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Some in opposition of new law allowing City Marshal to pocket fees paid by citizens

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Posted at 9:57 PM, Jun 09, 2021

There is some pushback on a new state law that will boost the salary of the Lafayette City Marshal.

The new law, signed by the governor this week, will allow the marshal to supplement his income with fees collected by his office.

If it sounds familiar, these are the same fees that contributed to the former city marshal's legal troubles.

The way the law was written, the marshals in Lafayette and Shreveport were forbidden from supplementing their income with fees. Former Marshal Brian Pope was indicted for pocketing those fees, even after he was told he couldn't.

Given the history with fees in the marshal's office, there are questions about why the law was proposed.

We found out a version of this law was proposed in the 2020 legislative session before the current Marshal Reggie Thomas was elected but the change has some questioning why it's necessary.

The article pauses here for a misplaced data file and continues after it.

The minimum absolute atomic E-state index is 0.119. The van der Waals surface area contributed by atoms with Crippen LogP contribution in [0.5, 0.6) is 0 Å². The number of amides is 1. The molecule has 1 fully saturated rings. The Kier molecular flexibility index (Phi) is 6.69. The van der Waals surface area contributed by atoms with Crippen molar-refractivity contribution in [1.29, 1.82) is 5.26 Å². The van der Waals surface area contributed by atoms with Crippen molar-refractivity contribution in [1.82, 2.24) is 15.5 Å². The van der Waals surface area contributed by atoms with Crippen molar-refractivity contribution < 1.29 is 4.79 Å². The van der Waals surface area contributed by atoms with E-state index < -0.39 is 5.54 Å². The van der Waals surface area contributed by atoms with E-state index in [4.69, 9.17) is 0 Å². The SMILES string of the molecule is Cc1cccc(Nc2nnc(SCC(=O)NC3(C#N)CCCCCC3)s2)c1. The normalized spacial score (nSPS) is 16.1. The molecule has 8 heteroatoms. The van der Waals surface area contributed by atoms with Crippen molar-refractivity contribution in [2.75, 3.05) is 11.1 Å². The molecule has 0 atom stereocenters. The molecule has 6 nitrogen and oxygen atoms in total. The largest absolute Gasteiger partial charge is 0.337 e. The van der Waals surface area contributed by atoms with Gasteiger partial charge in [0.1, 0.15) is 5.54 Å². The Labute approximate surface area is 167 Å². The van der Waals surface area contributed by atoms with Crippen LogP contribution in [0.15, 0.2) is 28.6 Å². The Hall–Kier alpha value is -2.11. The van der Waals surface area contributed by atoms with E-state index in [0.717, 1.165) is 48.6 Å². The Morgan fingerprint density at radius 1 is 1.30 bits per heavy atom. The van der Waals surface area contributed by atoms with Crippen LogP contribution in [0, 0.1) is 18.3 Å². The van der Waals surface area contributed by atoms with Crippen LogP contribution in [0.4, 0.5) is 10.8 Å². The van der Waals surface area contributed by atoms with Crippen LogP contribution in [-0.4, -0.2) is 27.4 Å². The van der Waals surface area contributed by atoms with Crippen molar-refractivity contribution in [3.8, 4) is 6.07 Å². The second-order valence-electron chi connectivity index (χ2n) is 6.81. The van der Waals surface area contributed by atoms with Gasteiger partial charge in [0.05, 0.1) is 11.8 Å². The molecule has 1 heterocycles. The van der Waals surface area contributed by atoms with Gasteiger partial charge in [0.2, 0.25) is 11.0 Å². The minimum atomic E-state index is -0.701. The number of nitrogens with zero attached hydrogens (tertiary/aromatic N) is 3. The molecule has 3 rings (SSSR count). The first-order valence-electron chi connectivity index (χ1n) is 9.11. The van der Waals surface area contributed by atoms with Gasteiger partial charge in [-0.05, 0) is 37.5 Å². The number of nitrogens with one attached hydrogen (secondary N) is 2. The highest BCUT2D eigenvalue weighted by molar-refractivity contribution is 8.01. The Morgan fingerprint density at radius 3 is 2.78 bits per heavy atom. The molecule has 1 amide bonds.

The new law, allowing the marshal to supplement his income with fees, will boost Marshal Reggie Thomas's salary from his base pay of $88,000 to $132,000.

Putting that in perspective here's what other top law enforcement in the parish make:

The sheriff oversees 735 employees with a salary of nearly $166,000 ($165,869).

The Lafayette Police chief is about the same as the marshal at around $132,000 but with 344 employees.

The marshal oversees about 25 employees.

"There's a man charged with 17 felonies, specifically for taking these fees. So my question was, where was somebody to take, you know, to take this to the Senate. When this man was being charged for taking these fees,” said Aimee Robinson.

Aimee Robinson spoke in opposition of the bill moving forward because of the previous city marshal Brian Pope.

"Moving forward without Brian Pope, would instill some hope in the city of Lafayette with a new marshal. I'm afraid that this is probably not going to do a lot to instill faith,” said Robinson.

The legislation was sponsored by State Senator Gerald Boudreaux, who explained why in committee.

"This will change the statute and provide clarity. It has the perimeters for what is acceptable for pay for the city marshal and it's consistent with what other marshals are doing,” said Boudreaux.

Shreveport is the only city in the state that does not receive this increase. We reached out to the marshal's office there and were told they are examining options to introduce something similar to the Lafayette City Marshal's office.

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